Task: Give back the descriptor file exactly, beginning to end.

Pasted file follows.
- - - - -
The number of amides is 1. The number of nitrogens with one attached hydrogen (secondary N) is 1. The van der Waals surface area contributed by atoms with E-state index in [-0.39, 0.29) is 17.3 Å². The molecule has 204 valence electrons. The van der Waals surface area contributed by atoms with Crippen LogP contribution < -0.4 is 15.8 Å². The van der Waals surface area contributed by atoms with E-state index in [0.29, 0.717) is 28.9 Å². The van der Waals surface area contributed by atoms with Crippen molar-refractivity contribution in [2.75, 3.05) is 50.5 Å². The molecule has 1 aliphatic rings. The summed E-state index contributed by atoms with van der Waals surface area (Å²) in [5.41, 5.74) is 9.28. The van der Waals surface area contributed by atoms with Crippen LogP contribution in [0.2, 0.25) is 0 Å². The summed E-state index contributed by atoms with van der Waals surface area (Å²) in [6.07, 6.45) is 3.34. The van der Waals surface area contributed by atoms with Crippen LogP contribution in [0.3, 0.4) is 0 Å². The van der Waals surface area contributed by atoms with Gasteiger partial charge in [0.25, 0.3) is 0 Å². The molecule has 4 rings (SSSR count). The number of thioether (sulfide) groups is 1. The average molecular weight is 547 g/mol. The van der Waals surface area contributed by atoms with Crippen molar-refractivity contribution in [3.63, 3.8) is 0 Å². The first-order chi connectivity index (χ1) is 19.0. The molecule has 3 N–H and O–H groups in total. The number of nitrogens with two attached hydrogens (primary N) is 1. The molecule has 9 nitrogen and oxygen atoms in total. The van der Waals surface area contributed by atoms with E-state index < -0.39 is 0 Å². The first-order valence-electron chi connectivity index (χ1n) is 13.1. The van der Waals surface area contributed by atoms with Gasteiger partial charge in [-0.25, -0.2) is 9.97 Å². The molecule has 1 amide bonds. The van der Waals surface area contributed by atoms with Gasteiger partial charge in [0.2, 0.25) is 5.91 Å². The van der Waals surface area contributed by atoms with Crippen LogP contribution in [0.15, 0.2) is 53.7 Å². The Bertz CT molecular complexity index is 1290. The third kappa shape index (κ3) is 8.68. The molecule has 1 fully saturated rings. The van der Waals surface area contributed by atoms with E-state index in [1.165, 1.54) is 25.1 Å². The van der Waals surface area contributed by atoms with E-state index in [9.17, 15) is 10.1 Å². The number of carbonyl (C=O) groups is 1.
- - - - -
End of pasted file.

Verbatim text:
The number of amides is 1. The number of nitrogens with one attached hydrogen (secondary N) is 1. The van der Waals surface area contributed by atoms with E-state index in [-0.39, 0.29) is 17.3 Å². The molecule has 204 valence electrons. The van der Waals surface area contributed by atoms with Crippen LogP contribution < -0.4 is 15.8 Å². The van der Waals surface area contributed by atoms with E-state index in [0.29, 0.717) is 28.9 Å². The van der Waals surface area contributed by atoms with Crippen molar-refractivity contribution in [2.75, 3.05) is 50.5 Å². The molecule has 1 aliphatic rings. The summed E-state index contributed by atoms with van der Waals surface area (Å²) in [5.41, 5.74) is 9.28. The van der Waals surface area contributed by atoms with Crippen LogP contribution in [0.2, 0.25) is 0 Å². The summed E-state index contributed by atoms with van der Waals surface area (Å²) in [6.07, 6.45) is 3.34. The van der Waals surface area contributed by atoms with Crippen LogP contribution in [0.3, 0.4) is 0 Å². The van der Waals surface area contributed by atoms with Gasteiger partial charge in [0.25, 0.3) is 0 Å². The molecule has 4 rings (SSSR count). The number of thioether (sulfide) groups is 1. The average molecular weight is 547 g/mol. The van der Waals surface area contributed by atoms with Crippen molar-refractivity contribution in [3.63, 3.8) is 0 Å². The first-order chi connectivity index (χ1) is 19.0. The molecule has 3 N–H and O–H groups in total. The number of nitrogens with two attached hydrogens (primary N) is 1. The molecule has 9 nitrogen and oxygen atoms in total. The van der Waals surface area contributed by atoms with E-state index < -0.39 is 0 Å². The first-order valence-electron chi connectivity index (χ1n) is 13.1. The van der Waals surface area contributed by atoms with Gasteiger partial charge in [-0.25, -0.2) is 9.97 Å². The molecule has 1 amide bonds. The van der Waals surface area contributed by atoms with Gasteiger partial charge in [0.2, 0.25) is 5.91 Å². The van der Waals surface area contributed by atoms with Crippen LogP contribution in [0.15, 0.2) is 53.7 Å². The Bertz CT molecular complexity index is 1290. The third kappa shape index (κ3) is 8.68. The molecule has 1 fully saturated rings. The van der Waals surface area contributed by atoms with E-state index in [1.165, 1.54) is 25.1 Å². The van der Waals surface area contributed by atoms with E-state index in [9.17, 15) is 10.1 Å². The number of carbonyl (C=O) groups is 1.